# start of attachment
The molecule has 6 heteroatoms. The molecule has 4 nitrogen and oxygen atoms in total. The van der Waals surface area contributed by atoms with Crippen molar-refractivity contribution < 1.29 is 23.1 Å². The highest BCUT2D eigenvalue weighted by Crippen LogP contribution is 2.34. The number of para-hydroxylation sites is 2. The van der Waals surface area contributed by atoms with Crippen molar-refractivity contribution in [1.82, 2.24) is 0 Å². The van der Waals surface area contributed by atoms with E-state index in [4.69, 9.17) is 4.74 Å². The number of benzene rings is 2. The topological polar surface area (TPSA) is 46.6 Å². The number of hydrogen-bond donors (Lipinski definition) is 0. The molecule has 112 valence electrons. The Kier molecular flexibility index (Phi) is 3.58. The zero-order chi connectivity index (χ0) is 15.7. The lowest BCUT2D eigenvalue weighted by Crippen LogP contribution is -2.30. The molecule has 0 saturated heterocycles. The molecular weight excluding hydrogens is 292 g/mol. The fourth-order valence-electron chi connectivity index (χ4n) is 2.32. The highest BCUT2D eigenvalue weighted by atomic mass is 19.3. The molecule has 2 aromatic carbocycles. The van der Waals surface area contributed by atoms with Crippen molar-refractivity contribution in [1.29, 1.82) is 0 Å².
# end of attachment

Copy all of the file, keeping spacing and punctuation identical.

The molecule has 6 heteroatoms. The molecule has 4 nitrogen and oxygen atoms in total. The van der Waals surface area contributed by atoms with Crippen molar-refractivity contribution < 1.29 is 23.1 Å². The highest BCUT2D eigenvalue weighted by Crippen LogP contribution is 2.34. The number of para-hydroxylation sites is 2. The van der Waals surface area contributed by atoms with Crippen molar-refractivity contribution in [1.82, 2.24) is 0 Å². The van der Waals surface area contributed by atoms with E-state index in [4.69, 9.17) is 4.74 Å². The number of benzene rings is 2. The topological polar surface area (TPSA) is 46.6 Å². The number of hydrogen-bond donors (Lipinski definition) is 0. The molecule has 112 valence electrons. The Kier molecular flexibility index (Phi) is 3.58. The zero-order chi connectivity index (χ0) is 15.7. The lowest BCUT2D eigenvalue weighted by Crippen LogP contribution is -2.30. The molecule has 0 saturated heterocycles. The molecular weight excluding hydrogens is 292 g/mol. The fourth-order valence-electron chi connectivity index (χ4n) is 2.32. The highest BCUT2D eigenvalue weighted by atomic mass is 19.3. The molecule has 2 aromatic carbocycles. The van der Waals surface area contributed by atoms with Crippen molar-refractivity contribution in [1.29, 1.82) is 0 Å².